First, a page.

24 hours in Porto
With it’s higgledy-piggledy medieval centre, river sunsets, delicious food & wines and friendly locals, it’s hard not to fall in love with humble Porto. It’s charms are subtle and best enjoyed on a slow walk through the Unesco World Heritage Ribeira old town, a maze of medieval alleyways leading down to a promenade lined with colourful houses and hole-in-the-wall taverns offering a front row view of the Ponte de Dom Luís I and the port-wine lodges over the river in Gaia. This is picture perfect Porto at it’s best.
Where to stay
Pestana Vintage Porto is one of Porto’s most photogenic hotels with it’s prime location on the banks of the Duoro Valley overlooking the sparkling waters and the double-decker Dom Luís I Bridge. In the heart of the city, its a great location for exploring Porto, while getting a riverfront room means you can enjoy Porto almost as much just from sitting on your balcony.
Arriving in the late afternoon, take a walk across Ponte Dom Luís I to Gaia, dominated along the riverfront by grand port wine cellars. There are more port wines than I ever imagined and this is a great opportunity to find out more about Porto’s local drink.
With so many port lodge’s to choose from it can seem a daunting task to decide which one to tour. But there’s one that stands out as every locals favourite so was where I was heading; Graham’s Port Lodge. Graham’s Port Lodge is perched up on a hill at the end of Gaia overlooking the river, well worth the uphill walk for the beautiful views from it’s terrace. From some of the best vineyards in the Duoro Valley, Graham’s port has long been highly regarded in the port world. There are tours and tastings to suit everyone but you have to book ahead.
After a tour of the cellar, where Graham's port is stored in the pleasant Gaia climate, along with an informative talk on how their wines are produced, we saw the family’s impressive personal collection with port wines dating back to 1868.
The tour finishes with a tasting, where choosing a classic and a vintage tasting gives you access to the luxurious vintage tasting rooms where you are talked through your wines before being left to enjoy them in the comfort of the smoking room style hangout.
For dinner head back across the river and test out one of Porto’s cosy, dimly lit taverns, of which there are many to choose from.
Wake up slowly, enjoying the riverside view from the rooms at Pestana Vintage Porto as the city comes to life at its own pace.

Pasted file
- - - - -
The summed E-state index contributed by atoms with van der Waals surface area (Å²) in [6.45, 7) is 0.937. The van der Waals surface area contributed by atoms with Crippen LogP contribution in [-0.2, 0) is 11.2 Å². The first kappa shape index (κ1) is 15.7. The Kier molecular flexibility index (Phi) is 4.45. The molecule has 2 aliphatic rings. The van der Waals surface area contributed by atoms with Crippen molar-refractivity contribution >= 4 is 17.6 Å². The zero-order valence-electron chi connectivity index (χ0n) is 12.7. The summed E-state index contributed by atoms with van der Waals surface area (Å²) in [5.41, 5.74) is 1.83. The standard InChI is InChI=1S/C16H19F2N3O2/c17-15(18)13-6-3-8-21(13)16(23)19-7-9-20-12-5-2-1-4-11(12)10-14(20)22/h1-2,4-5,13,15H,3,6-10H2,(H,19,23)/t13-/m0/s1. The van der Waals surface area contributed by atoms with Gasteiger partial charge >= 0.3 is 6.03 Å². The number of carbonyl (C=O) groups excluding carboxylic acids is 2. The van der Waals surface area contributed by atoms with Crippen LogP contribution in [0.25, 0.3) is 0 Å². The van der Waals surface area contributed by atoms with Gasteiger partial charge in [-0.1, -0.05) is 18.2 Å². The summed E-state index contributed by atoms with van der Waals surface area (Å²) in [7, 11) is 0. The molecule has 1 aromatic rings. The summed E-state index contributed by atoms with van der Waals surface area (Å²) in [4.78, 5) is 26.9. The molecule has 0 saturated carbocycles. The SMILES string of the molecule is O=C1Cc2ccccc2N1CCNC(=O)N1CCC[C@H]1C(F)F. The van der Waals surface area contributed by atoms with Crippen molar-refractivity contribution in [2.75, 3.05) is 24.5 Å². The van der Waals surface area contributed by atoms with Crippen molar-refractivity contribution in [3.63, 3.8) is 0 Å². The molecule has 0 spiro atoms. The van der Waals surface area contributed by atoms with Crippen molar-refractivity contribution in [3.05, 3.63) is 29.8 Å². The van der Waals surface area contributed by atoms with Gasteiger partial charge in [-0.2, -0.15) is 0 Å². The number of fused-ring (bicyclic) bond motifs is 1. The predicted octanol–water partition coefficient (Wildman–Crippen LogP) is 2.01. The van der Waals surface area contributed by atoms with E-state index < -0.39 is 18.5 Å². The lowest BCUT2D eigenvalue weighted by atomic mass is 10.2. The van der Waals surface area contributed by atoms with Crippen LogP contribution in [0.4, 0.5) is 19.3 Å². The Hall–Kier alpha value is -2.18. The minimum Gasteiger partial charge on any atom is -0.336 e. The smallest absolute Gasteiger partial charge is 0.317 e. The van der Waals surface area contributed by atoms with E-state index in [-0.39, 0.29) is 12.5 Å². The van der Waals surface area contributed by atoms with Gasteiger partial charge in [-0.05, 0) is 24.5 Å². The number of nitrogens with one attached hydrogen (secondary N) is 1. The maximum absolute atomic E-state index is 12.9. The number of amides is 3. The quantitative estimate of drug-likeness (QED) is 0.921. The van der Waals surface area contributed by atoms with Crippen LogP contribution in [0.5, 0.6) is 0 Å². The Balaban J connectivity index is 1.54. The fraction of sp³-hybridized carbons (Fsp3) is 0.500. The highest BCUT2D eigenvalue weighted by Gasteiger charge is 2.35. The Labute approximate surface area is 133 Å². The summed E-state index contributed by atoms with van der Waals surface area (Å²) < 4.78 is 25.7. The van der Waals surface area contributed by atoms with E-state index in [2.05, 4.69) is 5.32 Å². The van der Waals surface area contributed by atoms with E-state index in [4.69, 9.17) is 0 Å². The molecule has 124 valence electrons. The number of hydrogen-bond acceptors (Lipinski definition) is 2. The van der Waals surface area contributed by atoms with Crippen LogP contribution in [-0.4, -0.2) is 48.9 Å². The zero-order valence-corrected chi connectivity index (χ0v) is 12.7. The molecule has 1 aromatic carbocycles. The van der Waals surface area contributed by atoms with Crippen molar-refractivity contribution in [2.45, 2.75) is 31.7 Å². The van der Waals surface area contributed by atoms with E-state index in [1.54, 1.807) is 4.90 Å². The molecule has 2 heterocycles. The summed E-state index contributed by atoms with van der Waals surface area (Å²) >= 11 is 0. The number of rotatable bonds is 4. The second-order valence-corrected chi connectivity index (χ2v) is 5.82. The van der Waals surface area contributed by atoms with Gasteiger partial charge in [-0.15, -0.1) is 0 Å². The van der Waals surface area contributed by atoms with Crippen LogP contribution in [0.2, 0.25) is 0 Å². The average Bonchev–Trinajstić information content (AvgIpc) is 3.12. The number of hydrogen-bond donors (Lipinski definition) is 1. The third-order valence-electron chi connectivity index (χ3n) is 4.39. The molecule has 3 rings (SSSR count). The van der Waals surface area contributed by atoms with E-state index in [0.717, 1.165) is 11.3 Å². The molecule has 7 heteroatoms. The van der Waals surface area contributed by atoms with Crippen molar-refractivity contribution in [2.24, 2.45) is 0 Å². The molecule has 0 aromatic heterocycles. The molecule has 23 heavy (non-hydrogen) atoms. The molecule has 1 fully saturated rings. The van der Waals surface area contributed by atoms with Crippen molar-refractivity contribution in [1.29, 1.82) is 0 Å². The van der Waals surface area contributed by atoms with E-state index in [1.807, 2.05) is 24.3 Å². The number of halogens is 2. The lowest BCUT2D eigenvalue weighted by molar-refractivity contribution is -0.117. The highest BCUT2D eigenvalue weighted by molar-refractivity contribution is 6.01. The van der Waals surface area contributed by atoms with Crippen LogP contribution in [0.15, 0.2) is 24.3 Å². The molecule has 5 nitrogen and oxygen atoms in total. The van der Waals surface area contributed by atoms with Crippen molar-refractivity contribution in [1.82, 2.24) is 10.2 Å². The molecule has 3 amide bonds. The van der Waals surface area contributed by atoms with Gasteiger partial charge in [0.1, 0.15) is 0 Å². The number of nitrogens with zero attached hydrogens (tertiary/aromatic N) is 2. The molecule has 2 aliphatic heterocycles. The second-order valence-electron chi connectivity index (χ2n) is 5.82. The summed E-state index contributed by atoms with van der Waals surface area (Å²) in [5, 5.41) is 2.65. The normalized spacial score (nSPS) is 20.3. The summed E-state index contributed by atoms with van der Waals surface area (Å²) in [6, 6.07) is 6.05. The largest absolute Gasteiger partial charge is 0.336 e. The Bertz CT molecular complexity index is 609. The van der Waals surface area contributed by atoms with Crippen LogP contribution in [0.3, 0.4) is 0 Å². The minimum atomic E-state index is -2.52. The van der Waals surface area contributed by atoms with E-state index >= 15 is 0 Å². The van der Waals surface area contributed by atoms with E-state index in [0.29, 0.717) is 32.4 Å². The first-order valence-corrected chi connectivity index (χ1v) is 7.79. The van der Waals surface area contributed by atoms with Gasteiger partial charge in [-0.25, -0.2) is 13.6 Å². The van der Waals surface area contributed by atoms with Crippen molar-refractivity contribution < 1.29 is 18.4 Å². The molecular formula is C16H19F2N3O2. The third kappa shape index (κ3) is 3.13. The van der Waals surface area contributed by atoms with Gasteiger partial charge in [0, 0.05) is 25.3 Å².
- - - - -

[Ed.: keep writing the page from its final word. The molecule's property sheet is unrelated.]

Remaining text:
Head uphill to Torre dos Clerigos, one of portugals landmarks with an impressive view from the top of it’s 240 steps.
Livraria Lello is known to be one of the most beautiful bookshops in Europe with a standout spiral staircase where you can also have a coffee or a glass of port. However, to get in you have to first buy a ticket from a nearby ticket office before joining the queues of other tourists, so I enjoyed it from the outside instead.
If there is one thing Porto has, it’s churches. Igreja de Sao Francisco, almost as beautiful outside as it is in, is unmissable and if you only have time to see one church make it this one. It’s blue and white tiled exteriors are a classic Porto sight. But inside, there’s hardly a spot left in sight that hasn’t been filled with otherworldly figures and sober monks, all covered by nearly 100kg of gold leaf making for a dazzling display of baroque finery.
This area around Praça de Lisboa, has a more local feel to it than the riverfront, full of trendy independent coffee shops and bars with the influence of the nearby university. Base, a bar in a garden in the middle of the square is a great chill-out spot to enjoy an afternoon drink.
Rua Santa Caterina runs as a pedestrian street through the city. On it sits Café Majestic which has gained a reputation in town from being one of the oldest cafés in Porto with exquisite interiors. But with this brings more queues so head to one of the many cosier options nearby.
Igreja de Santo Ildefonso is an eighteenth century baroque twin-towered church that appears from no where with its beautiful façade of blue and white azulejo tiles telling stories of the life of St Ildefonsus.
The fortress like cathedral Se de Lisboa is one of Lisbon’s icons, although less spectacular inside after you’ve visited Igreja de San Francisco. High up on a hill, it has a spectacular view that can be seen from the plaza in front.
From here, take a walk across the top level of the Ponte Dom Luís I bridge with it’s panoramic views along the river and up the hills of the city. Designed by one of Gustave Eiffel’s students, the views from here are simply stunning, particularly around sunset when the city shines a golden light.
A very short cable car connects the other of the bridge back down to the riverfront of Gaia.
Instead take a stroll downhill where you will have views over the port cellars to the city ahead.
River cruises depart from both sides of the river so hop on one of the 50 minute cruises up and down the Porto waterfront to get a view of the beautiful skyline from the water. There are many companies lining the river with the same prices and services so just pick whichever one is leaving next.
Enjoy the last of the afternoon sun at one of the riverfront terraces outside of Pestana Hotel Porto before the sun moves behind the buildings. This area is bustling with life from all walks, street performers to runners, to locals and tourists.
The top level of Ponte Dom Luís I is the place to bring your Porto adventure to an end. With the mist coming in from the Atlantic, there is something magical about the soft golden shades as the sun sets behind the city that will make you already wanting to return to the beautifully underrated Porto.